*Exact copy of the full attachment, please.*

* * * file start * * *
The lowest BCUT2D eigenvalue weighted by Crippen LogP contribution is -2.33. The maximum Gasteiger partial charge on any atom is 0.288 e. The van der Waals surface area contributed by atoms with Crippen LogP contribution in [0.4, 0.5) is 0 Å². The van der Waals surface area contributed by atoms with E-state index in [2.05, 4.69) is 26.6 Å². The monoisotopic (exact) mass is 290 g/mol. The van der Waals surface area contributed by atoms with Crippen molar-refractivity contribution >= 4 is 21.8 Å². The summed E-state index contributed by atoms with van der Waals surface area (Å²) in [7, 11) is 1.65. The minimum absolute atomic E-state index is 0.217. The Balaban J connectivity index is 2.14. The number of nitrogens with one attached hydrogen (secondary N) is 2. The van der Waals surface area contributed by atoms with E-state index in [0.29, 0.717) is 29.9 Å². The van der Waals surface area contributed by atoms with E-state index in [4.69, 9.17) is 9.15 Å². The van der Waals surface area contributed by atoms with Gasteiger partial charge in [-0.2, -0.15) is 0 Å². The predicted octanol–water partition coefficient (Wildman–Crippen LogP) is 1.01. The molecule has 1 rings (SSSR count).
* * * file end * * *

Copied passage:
The lowest BCUT2D eigenvalue weighted by Crippen LogP contribution is -2.33. The maximum Gasteiger partial charge on any atom is 0.288 e. The van der Waals surface area contributed by atoms with Crippen LogP contribution in [0.4, 0.5) is 0 Å². The van der Waals surface area contributed by atoms with E-state index in [2.05, 4.69) is 26.6 Å². The monoisotopic (exact) mass is 290 g/mol. The van der Waals surface area contributed by atoms with Crippen molar-refractivity contribution >= 4 is 21.8 Å². The summed E-state index contributed by atoms with van der Waals surface area (Å²) in [7, 11) is 1.65. The minimum absolute atomic E-state index is 0.217. The Balaban J connectivity index is 2.14. The number of nitrogens with one attached hydrogen (secondary N) is 2. The van der Waals surface area contributed by atoms with E-state index in [0.29, 0.717) is 29.9 Å². The van der Waals surface area contributed by atoms with E-state index in [4.69, 9.17) is 9.15 Å². The van der Waals surface area contributed by atoms with Gasteiger partial charge in [-0.2, -0.15) is 0 Å². The predicted octanol–water partition coefficient (Wildman–Crippen LogP) is 1.01. The molecule has 1 rings (SSSR count).